Despite these gains, the ICE policy directive has not resolved a number of key challenges undocumented parents face in the immigration and child welfare system. Most importantly, parents with citizen children will be at a similar risk for detainment and deportation as they were before the policy. In addition, their children will also be at the same risk for entering the child welfare system, as ICE officials will still deny parents the opportunity to make informal childcare arrangement. This unaddressed challenge will continue to unnecessarily place children at risk for foster care entry and termination of parental rights.

In closing, while it may seem easy to demonize the US Customs and Immigration System, it is important to recognize they ICE is the only federal administration to formally address the challenges faced by mixed status families in the immigration and child welfare system. So far, no policy action has been taken by the Administration for Children and Families. It will not be possible to effectively respond to this issue unless both systems are at the table and communicating with each other.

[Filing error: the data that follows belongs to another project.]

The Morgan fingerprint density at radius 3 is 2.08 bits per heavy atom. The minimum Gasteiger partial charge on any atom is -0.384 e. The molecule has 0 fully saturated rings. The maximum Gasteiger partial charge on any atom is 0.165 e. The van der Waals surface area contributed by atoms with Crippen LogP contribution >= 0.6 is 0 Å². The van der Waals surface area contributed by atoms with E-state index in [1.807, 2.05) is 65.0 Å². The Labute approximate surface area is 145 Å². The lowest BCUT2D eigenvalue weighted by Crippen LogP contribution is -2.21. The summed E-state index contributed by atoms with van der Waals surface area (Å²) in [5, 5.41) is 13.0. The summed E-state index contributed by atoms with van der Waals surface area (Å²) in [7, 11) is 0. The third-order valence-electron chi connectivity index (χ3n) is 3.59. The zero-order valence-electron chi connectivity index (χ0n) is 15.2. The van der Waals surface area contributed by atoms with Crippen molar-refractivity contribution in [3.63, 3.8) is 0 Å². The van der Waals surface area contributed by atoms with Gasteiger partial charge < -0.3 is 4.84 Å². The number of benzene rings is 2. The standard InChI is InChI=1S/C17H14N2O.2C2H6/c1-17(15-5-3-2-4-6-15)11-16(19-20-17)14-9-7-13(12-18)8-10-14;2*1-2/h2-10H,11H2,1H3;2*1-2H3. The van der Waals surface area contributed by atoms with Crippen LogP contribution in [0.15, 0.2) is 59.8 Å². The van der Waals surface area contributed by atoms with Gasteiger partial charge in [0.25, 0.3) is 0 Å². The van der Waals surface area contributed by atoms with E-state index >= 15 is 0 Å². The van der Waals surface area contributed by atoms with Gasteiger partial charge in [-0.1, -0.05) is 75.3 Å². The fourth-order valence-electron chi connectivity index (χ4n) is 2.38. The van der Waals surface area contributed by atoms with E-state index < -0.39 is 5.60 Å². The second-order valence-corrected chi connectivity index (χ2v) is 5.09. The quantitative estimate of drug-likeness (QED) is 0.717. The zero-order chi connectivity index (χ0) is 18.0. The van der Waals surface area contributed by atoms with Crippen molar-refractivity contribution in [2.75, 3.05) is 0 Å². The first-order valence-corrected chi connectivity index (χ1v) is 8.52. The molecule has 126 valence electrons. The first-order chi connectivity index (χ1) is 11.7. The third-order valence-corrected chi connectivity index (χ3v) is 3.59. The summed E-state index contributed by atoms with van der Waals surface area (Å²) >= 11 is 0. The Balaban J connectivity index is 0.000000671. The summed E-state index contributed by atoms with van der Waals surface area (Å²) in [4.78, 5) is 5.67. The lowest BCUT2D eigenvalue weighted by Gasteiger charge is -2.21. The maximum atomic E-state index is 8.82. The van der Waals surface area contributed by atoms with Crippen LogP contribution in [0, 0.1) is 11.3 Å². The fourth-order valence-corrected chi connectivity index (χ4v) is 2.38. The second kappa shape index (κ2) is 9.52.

Key Studies & Reports

ICE Parental Interests Initiative

Frequently Asked Questions about the Parental Rights Directive

Race Forward’s “Shattered Families” Report (2011)

 The Southwest Institute for Research on Women’s “Disappearing Parents” Study (2011)

The Women’s Refugee Commission’s “Torn Apart by Immigration Enforcement” Report (2010)

 Sentencing Project and First Focus’s “Family Unity in the Face of Immigration Enforcement” Article (2013)

 The Immigration Policy Center’s 2012 “Falling Through the Cracks” memorandum (2012)

 

Pregnant and Parenting Youth in Foster Care Epidemic